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Why would you want a rabbit pedigree? Well first off I am a big promoter of creation options for yourself if you want to have a profitable rabbitry

Having a pedigree significantly increases the value of a rabbit. 

But also having a pedigree even if you are just raising rabbits for meat will tell you a lot. You would be able to look at the weights of the rabbits ancestry and be able to keep increasing the weight of your offspring. 

Having a pedigree will also help you keep good rabbitry records. Things like inbreeding and being able to tell if a certain bloodline of rabbits do not mesh well together. 

Some genes when crossed can lead to birth defects and rabbits that do not grow out well. If you don’t have a pedigree, which is essentially your rabbit breeding records, you would not be able to figure those things out.

Hit the play button to watch the video

Do You Need A Pedigree To Show Rabbits?

The short answer is no. But if your rabbit does well and you want to register your rabbit to get its grand champion certificate your rabbit must have a full pedigree to do that. 

If you want to raise rabbits to sell people who are into showing are not likely to buy a rabbit without a full pedigree.

So if you want to get serious about rabbit showing it would be recommended your rabbit has one as well.

Is It Worth Paying Extra For A Pedigreed Rabbit

Honestly, you have to be the one to decide that. If you have a pedigree for your animals they are worth quite a bit more when it comes to selling them.

It also gives a sense of legitimacy when selling your rabbits as purebred. 

However, just because your rabbit has a pedigree does not mean it is a good quality rabbit. Learning the rabbit breed’s conformation is going to be invaluable to you if you are trying to get good animals. 

Knowing what you are looking for will help you know if someone is charging a fair price or not.

How Do You Know If It Is A Purebred Rabbit

The rabbit’s pedigree works as proof that the rabbit is purebred but you are still relying on the fact that the breeder did not fabricate it.

If you are new to the rabbit world it is going to be difficult. It takes time to learn but if you are observant and take it slow you will learn.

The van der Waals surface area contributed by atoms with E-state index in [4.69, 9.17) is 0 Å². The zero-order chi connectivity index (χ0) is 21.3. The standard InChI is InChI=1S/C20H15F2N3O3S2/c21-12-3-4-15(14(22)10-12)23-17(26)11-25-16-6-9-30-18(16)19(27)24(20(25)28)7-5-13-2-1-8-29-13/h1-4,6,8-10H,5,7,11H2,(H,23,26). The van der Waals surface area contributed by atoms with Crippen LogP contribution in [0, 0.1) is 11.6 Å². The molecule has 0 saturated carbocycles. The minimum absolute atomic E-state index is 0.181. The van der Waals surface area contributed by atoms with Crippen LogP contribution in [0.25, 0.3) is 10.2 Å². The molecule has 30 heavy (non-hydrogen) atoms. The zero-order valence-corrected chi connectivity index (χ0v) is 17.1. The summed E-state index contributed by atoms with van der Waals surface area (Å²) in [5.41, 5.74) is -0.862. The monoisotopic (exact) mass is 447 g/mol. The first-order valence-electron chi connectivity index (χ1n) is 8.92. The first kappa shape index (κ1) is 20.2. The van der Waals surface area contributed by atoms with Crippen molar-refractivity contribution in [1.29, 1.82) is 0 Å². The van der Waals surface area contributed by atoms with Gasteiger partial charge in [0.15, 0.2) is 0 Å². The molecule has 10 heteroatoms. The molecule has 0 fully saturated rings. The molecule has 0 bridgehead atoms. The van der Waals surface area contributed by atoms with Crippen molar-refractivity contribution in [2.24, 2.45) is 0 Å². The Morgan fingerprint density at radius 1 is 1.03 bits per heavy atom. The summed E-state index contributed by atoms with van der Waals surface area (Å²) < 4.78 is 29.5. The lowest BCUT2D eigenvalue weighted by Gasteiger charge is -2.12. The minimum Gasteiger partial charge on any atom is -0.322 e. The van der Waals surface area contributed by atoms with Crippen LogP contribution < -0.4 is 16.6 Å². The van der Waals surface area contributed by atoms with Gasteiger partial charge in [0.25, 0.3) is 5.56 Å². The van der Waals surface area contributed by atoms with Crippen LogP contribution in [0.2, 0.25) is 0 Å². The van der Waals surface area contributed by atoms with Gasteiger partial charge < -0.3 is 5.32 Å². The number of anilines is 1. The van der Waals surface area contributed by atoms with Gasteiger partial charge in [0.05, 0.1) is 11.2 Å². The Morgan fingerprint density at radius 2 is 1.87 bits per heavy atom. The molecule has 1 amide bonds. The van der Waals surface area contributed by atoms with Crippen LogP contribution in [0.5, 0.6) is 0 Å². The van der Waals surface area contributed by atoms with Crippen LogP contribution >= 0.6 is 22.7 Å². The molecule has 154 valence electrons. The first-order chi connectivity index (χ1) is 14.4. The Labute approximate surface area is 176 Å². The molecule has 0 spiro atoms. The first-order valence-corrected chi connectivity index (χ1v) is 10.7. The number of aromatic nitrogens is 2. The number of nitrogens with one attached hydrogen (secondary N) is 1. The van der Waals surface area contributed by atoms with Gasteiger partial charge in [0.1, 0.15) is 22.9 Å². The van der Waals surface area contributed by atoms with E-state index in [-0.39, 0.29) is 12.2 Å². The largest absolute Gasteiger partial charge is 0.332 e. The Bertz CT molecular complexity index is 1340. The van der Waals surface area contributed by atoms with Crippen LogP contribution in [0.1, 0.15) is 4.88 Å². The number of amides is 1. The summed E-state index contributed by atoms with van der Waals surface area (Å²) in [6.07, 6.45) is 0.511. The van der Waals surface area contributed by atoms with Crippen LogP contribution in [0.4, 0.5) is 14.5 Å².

Familiarizing yourself with as many breeds as possible will help you notice if something is not quite right with the rabbit you are looking for. For example, If I am looking for a french lop ( they should weigh at least 11lbs) but if I see a rabbit that is only 9lbs it very well could have some mini lop in it. 

Once you decide on the breed you want to raise. STUDY IT. Learn it like your life depends on it. Watch judges at rabbit shows. Learn what they are looking for. 

Ask other rabbit raisers when they are not busy if they will give you a few pointers.

The image below is a good example of rabbits that are not purebred.

The dark ones have a lot of Dutch in them as well as the light colors to their left. But the first clue is the color of those tan-colored rabbits. That is not a recognized color of the Dutch rabbit and I don’t think it’s even possible to get that color out of the breed without mixing it.

The other clue is the black rabbits with the blaze are not the right body shape of a Dutch rabbit. But all of that takes time to learn.

Group of rabbits that are not pur bred

How Much Does It Cost To Get A Rabbit Pedigree?

You can use a rabbit pedigree program like Hutch for $15 a month or the pedigree program I use is about $100 one time. But if you are new to rabbits or are keeping it small that might seem like a big investment.